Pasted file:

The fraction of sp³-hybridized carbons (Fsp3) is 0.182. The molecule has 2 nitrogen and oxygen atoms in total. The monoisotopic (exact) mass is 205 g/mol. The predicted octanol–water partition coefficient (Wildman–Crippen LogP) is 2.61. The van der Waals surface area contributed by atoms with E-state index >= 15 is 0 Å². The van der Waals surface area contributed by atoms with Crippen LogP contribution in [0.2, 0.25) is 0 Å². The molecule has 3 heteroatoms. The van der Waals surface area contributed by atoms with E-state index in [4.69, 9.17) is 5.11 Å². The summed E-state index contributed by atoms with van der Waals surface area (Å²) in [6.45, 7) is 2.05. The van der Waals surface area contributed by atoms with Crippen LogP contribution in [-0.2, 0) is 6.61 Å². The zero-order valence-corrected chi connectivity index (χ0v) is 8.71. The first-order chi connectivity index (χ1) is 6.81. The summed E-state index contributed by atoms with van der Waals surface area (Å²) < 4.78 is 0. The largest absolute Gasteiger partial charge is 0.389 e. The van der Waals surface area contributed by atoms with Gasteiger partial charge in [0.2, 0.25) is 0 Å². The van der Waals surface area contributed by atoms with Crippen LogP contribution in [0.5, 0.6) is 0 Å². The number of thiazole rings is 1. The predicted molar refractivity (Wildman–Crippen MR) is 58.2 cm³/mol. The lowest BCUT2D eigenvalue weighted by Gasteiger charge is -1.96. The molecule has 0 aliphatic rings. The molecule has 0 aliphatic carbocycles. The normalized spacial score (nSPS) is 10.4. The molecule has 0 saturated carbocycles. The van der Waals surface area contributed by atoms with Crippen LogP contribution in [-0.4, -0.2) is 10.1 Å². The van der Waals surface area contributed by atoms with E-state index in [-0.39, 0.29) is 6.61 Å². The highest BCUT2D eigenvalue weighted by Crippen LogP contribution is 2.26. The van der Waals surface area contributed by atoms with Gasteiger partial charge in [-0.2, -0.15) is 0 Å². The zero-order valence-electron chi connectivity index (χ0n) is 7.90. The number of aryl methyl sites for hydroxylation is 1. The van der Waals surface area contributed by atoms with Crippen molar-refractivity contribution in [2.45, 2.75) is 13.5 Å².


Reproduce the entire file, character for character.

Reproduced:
The fraction of sp³-hybridized carbons (Fsp3) is 0.182. The molecule has 2 nitrogen and oxygen atoms in total. The monoisotopic (exact) mass is 205 g/mol. The predicted octanol–water partition coefficient (Wildman–Crippen LogP) is 2.61. The van der Waals surface area contributed by atoms with E-state index >= 15 is 0 Å². The van der Waals surface area contributed by atoms with Crippen LogP contribution in [0.2, 0.25) is 0 Å². The molecule has 3 heteroatoms. The van der Waals surface area contributed by atoms with E-state index in [4.69, 9.17) is 5.11 Å². The summed E-state index contributed by atoms with van der Waals surface area (Å²) in [6.45, 7) is 2.05. The van der Waals surface area contributed by atoms with Crippen LogP contribution in [-0.2, 0) is 6.61 Å². The zero-order valence-corrected chi connectivity index (χ0v) is 8.71. The first-order chi connectivity index (χ1) is 6.81. The summed E-state index contributed by atoms with van der Waals surface area (Å²) < 4.78 is 0. The largest absolute Gasteiger partial charge is 0.389 e. The van der Waals surface area contributed by atoms with Gasteiger partial charge in [0.2, 0.25) is 0 Å². The van der Waals surface area contributed by atoms with Crippen LogP contribution in [0.5, 0.6) is 0 Å². The number of thiazole rings is 1. The predicted molar refractivity (Wildman–Crippen MR) is 58.2 cm³/mol. The lowest BCUT2D eigenvalue weighted by Gasteiger charge is -1.96. The molecule has 0 aliphatic rings. The molecule has 0 aliphatic carbocycles. The normalized spacial score (nSPS) is 10.4. The molecule has 0 saturated carbocycles. The van der Waals surface area contributed by atoms with Crippen LogP contribution in [-0.4, -0.2) is 10.1 Å². The van der Waals surface area contributed by atoms with E-state index in [-0.39, 0.29) is 6.61 Å². The highest BCUT2D eigenvalue weighted by Crippen LogP contribution is 2.26. The van der Waals surface area contributed by atoms with Gasteiger partial charge in [-0.2, -0.15) is 0 Å². The zero-order valence-electron chi connectivity index (χ0n) is 7.90. The number of aryl methyl sites for hydroxylation is 1. The van der Waals surface area contributed by atoms with Crippen molar-refractivity contribution in [2.45, 2.75) is 13.5 Å².